Julie Davis in "American Indian Boarding School Experiences" notes that "School administrators and teachers cut children’s hair; changed their dress, their diets, and their names; introduced them to unfamiliar conceptions of space and time; and subjected them to militaristic regimentation and discipline. Educators suppressed tribal languages and cultural practices and sought to replace them with English, Christianity, athletic activities, and a ritual calendar intended to further patriotic citizenship. They instructed the students in the industrial and domestic skills appropriate to European American gender roles and taught them manual labor. For many Indian children, this cultural assault led to confusion and alienation, homesickness and resentment."

In other words, that assimilationist way of thinking is part of the problem. It is emphatically not the solution.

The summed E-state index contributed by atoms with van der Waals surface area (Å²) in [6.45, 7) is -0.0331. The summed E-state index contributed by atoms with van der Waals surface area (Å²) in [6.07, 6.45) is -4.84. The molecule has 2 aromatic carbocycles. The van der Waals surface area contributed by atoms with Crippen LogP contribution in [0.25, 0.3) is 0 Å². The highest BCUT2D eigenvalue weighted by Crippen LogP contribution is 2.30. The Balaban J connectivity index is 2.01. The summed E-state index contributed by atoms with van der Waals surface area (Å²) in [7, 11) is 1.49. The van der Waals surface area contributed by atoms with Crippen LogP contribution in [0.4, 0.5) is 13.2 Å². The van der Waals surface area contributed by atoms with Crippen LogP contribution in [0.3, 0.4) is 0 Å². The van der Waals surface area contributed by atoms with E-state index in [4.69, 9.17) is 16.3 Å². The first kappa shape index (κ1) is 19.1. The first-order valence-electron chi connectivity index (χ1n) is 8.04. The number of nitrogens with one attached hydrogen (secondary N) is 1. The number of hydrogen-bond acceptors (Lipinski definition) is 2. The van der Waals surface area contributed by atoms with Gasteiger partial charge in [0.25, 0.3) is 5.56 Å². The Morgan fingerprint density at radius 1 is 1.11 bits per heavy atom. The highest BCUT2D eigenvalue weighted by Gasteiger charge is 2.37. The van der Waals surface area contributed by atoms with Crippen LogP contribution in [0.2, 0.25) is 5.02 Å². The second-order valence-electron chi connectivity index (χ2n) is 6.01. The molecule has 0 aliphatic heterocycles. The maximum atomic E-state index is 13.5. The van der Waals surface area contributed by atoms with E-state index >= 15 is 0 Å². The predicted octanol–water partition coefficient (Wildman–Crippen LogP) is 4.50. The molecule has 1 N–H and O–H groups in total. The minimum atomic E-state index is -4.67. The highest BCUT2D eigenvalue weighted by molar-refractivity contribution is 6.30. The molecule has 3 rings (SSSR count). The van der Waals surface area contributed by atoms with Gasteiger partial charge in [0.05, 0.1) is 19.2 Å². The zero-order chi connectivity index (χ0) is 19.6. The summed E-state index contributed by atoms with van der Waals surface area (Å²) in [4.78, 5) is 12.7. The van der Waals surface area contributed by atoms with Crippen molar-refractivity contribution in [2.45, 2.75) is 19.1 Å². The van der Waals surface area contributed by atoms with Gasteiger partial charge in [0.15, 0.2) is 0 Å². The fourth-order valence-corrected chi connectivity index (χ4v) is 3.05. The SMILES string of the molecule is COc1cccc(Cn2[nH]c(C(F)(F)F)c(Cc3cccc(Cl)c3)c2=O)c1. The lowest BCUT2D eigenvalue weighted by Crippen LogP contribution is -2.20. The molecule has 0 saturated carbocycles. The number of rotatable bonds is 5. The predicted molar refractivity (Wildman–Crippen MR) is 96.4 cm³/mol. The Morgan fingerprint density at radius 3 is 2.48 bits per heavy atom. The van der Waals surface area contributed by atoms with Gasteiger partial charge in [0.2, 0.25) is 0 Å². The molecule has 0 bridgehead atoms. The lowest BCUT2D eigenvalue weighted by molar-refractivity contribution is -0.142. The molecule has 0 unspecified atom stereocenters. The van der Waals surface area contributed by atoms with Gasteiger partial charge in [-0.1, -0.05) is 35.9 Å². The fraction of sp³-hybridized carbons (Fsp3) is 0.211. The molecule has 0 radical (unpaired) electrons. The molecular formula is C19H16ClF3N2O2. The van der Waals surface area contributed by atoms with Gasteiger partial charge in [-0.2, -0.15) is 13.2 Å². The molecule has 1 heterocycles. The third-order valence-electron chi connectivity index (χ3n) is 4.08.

posted by fraula at 1:27 AM on October 9, 2011 [10 favorites]

On a lot of Indian Reservations, you can't buy alcohol *at all*. (I don't know if this is true for all of them--just the ones I'm familiar with.) Of course, this just leads to a preponderance of people opening liquor stores literally steps from the boundary.
posted by RedEmma at 9:02 AM on October 9, 2011 [1 favorite]

that assimilationist way of thinking is part of the problem.

As a side note, I always thought it telling that for decades, on many State highway maps, rez boundaries weren't/aren't even shown. As if mainstream governments hope that popular ignorance helps keep problems invisible.

Which hasn't kept those governments from continual attempts to use rez's as dumping grounds for their toxics - e.g. nuke cask storage - unless their desolation accidentally enclosed valuable resources, in which case they certainly weren't invisible on maps the public didn't see.